nep-cul New Economics Papers
on Cultural Economics
Issue of 2018‒10‒08
two papers chosen by
Roberto Zanola
Università degli Studi del Piemonte Orientale

  1. Ticketing as if consumers mattered By Waterson, Michael
  2. Innovation reversing abandonment: a systematic literature review on regeneration of historic urban areas By Flavia Teresa de Magdaniel; Kaia Kask; Alexandra den Heijer; Monique Arkesteijn

  1. By: Waterson, Michael (University of Warwick)
    Abstract: There are continued complaints on matters of event ticketing, particularly in music, despite recent changes in legislation and in practice. This report, a development of ideas following from Waterson (2016), sets out a personal view on the market, focusing on the UK and in particular the music sector, as it now exists. In it, I ask and respond to a self-imposed question- what might an improved ticketing system set out to achieve? In my view, a desirable ticketing system would be one that puts consumers first, both in terms of ease, fairness and choice. Hence the title. Currently, many of the participants in the market do not have consumers foremost in mind, and the lesson from various other markets where technology has shown significant potential is that ultimately, a framework that provides what (most) consumers want wins out.
    Date: 2018
  2. By: Flavia Teresa de Magdaniel; Kaia Kask; Alexandra den Heijer; Monique Arkesteijn
    Abstract: The abandonment and decay of urban historic areas, including heritage buildings, has been a major challenge in cities. This process is the result of the co-evolution of social, economic and technological developments experienced by industrialised countries, in adopting the knowledge-based economy. Some of these areas have been targeted as urban renewal projects, while others remained vacant and abandoned. For the latter, a focus on innovation in cities has presented an opportunity to shine again in redefined ways. Recently, some historic areas have been brought back to life by accommodating research and entrepreneurial activities. Based on these posted novel views, there has been drawn upon also the recommendations by the United Nations Educational Scientific and Cultural Organization’s (UNESCO 2011) for the management of historic urban landscapes (HULs) (Berg 2017) or areas. In addition, those recommendations have been started to take into account and successfully implement also in several EU-level topical projects (e.g., Horizon 2020) as a leading course of actions. Although implementing regeneration processes has not always been successful, the transformation of historic areas into innovation hubs seems to offer the potential to deal with challenges such as social tension, gentrification, and over-reliance on unpredictable sectors. The presence of creative sectors, students, start-ups, social innovation, and cultural activities are seen as factors to reap the potential of regenerating these areas into innovation hubs. However, more research into these factors is needed. This paper aims to identify the critical factors to successfully regenerate historic urban areas and looks at the potential role of universities and other stakeholders facilitating the transformation of these areas into innovation hubs. Thus, this paper asks: What are the critical factors to regenerate historic urban areas and what is the current/future role of universities in it?Through a systematic literature review and a conceptual analysis, this paper seeks to identify the current state-of-the-art in urban regeneration of historic urban areas, linking various theories and fields of studies explaining the phenomenon. The outcome of this paper is a conceptual model providing an overview of the strong and weak foundations of urban regeneration to set the course of future empirical research into the role of universities.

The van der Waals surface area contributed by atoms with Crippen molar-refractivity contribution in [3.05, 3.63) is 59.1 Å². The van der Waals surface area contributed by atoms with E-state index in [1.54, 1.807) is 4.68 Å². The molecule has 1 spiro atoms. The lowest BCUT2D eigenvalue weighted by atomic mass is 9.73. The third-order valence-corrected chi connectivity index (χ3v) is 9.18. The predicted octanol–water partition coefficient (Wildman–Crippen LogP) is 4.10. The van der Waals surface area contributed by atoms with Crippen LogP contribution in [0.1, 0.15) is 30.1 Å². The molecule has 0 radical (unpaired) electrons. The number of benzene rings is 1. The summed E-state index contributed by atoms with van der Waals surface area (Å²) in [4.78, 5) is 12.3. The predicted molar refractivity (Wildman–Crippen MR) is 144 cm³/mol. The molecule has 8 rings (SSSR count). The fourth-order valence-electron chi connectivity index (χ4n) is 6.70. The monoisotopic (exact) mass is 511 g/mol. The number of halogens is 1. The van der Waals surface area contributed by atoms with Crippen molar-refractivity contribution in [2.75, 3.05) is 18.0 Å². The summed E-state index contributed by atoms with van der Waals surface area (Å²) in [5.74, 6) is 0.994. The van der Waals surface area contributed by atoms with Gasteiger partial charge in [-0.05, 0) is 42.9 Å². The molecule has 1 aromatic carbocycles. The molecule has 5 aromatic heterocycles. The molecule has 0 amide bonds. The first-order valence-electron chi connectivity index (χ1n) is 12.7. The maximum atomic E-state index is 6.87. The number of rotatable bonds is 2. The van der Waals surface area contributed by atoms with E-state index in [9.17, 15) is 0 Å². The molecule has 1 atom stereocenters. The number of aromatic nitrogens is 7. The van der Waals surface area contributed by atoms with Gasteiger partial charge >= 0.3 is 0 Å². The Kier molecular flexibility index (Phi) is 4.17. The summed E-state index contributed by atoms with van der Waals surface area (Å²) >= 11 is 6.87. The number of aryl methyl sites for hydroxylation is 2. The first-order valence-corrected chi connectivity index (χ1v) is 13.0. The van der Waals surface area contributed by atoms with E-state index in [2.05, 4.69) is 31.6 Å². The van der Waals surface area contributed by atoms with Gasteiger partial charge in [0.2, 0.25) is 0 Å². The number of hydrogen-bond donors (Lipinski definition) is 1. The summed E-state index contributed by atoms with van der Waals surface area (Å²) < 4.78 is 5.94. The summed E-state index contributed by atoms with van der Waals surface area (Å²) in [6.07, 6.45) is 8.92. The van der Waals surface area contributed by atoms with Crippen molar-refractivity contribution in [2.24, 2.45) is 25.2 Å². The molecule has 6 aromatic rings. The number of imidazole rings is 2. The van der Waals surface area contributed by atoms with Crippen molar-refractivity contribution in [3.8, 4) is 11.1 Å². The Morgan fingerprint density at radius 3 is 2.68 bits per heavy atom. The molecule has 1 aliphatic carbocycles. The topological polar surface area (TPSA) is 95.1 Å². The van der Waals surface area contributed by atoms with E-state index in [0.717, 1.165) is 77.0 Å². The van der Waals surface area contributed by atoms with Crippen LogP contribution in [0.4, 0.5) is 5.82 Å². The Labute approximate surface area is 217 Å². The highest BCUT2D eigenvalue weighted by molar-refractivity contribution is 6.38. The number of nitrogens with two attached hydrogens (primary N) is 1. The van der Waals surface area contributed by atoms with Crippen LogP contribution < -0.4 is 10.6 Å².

Keywords: Heritage; historic urban areas; innovation hubs; universities; Urban Regeneration
    JEL: R3
    Date: 2018–01–01

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